Different uses of Napier

Grass-fish in China and Northern Vietnam

China has a long and rich history of integrated fish farming. Written records from the first and second centuries B.C. documented the integration of aquatic plant cultivation and fish farming. Integrated fish systems, using grass and aquatic plants as fish feeds, are commonly found in many parts of China and Northern Vietnam. These systems are particularly predominant in the irrigated lowland areas of the Changjiang, Pearl and Yangtze River basins. Many of these farms are large, communal ones with cooperative or collective farming.
Grass species, which can easily be produced on the farm, can serve as low-cost supplemental feeds for fish. Commonly cultured fish species, which can feed directly or indirectly on grass, include grass, silver, bighead and common carps.  Grass can be grown along pond boundaries and fed directly to fish. Grass species commonly used include rye, Sudan and napier grasses.

Napier is also a common feed for cows in Vietnam.
                            Fish feed in Northern Vietnam                                 Fodder for cows in Vietnam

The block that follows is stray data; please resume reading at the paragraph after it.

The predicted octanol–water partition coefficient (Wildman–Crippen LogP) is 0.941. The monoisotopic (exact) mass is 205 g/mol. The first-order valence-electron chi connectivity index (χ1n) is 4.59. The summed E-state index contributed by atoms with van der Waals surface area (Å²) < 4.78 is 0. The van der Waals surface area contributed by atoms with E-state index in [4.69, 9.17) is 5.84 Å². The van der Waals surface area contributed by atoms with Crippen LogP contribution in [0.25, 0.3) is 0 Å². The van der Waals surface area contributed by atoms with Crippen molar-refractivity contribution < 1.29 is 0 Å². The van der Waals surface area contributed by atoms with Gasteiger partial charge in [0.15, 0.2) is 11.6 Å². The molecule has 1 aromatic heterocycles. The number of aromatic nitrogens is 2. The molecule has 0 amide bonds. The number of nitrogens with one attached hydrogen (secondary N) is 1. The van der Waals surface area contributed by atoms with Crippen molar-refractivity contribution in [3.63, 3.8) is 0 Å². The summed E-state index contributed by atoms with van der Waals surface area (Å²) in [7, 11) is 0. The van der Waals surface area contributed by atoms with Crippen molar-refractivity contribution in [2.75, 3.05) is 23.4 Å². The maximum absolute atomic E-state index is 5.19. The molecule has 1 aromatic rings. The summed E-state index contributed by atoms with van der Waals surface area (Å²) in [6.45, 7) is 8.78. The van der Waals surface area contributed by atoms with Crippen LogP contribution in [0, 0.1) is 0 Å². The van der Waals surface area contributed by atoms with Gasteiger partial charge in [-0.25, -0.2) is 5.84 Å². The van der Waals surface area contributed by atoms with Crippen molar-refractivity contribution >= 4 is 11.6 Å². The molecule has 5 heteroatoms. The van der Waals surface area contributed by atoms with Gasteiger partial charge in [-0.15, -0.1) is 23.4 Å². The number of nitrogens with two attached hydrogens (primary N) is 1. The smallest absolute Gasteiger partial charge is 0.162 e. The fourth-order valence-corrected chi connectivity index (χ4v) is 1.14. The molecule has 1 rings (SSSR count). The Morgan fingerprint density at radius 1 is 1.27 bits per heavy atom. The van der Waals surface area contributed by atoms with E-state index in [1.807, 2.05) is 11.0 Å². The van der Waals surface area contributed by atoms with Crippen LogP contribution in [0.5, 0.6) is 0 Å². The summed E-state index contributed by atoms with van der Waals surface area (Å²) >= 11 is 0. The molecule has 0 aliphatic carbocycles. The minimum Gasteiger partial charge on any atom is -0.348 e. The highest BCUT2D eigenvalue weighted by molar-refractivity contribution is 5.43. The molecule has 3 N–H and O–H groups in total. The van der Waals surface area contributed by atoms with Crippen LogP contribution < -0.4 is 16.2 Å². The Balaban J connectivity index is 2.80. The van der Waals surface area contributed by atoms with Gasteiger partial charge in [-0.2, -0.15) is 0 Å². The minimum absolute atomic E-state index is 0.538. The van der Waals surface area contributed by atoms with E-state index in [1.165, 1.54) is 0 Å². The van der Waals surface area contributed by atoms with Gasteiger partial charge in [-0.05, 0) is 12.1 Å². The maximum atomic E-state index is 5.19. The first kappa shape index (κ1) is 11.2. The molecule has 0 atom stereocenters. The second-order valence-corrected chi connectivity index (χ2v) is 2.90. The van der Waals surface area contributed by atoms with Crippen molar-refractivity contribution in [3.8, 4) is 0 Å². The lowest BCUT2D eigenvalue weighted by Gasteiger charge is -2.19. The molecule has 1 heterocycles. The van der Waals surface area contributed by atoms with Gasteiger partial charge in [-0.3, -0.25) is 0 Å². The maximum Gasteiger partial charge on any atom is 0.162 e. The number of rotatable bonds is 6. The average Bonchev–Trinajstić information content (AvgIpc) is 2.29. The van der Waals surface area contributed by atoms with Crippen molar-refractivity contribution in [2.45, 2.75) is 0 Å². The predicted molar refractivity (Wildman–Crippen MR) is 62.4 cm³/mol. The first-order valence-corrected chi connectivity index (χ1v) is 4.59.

Soil erosion in the Philippines
Present estimates suggest that, of 13 million hectares of alienable land in the Philippines, some 9 million are degraded. This major long-term problem can be overcome only by ensuring that farmers in susceptible areas adopt cropping patterns capable of maintaining, and even improving, the fertility of the soil and also construct and maintain effective physical barriers to soil erosion. In the Philippines, the preferred method of soil erosion control  broadly consists of planting leguminous trees or shrubs (Leucaena leucocephala or Gliricidia sp.), or strong-bodied fodder grasses such as Napier grass, on contours.

Fodder for water buffaloes in the Philippines

Further reading
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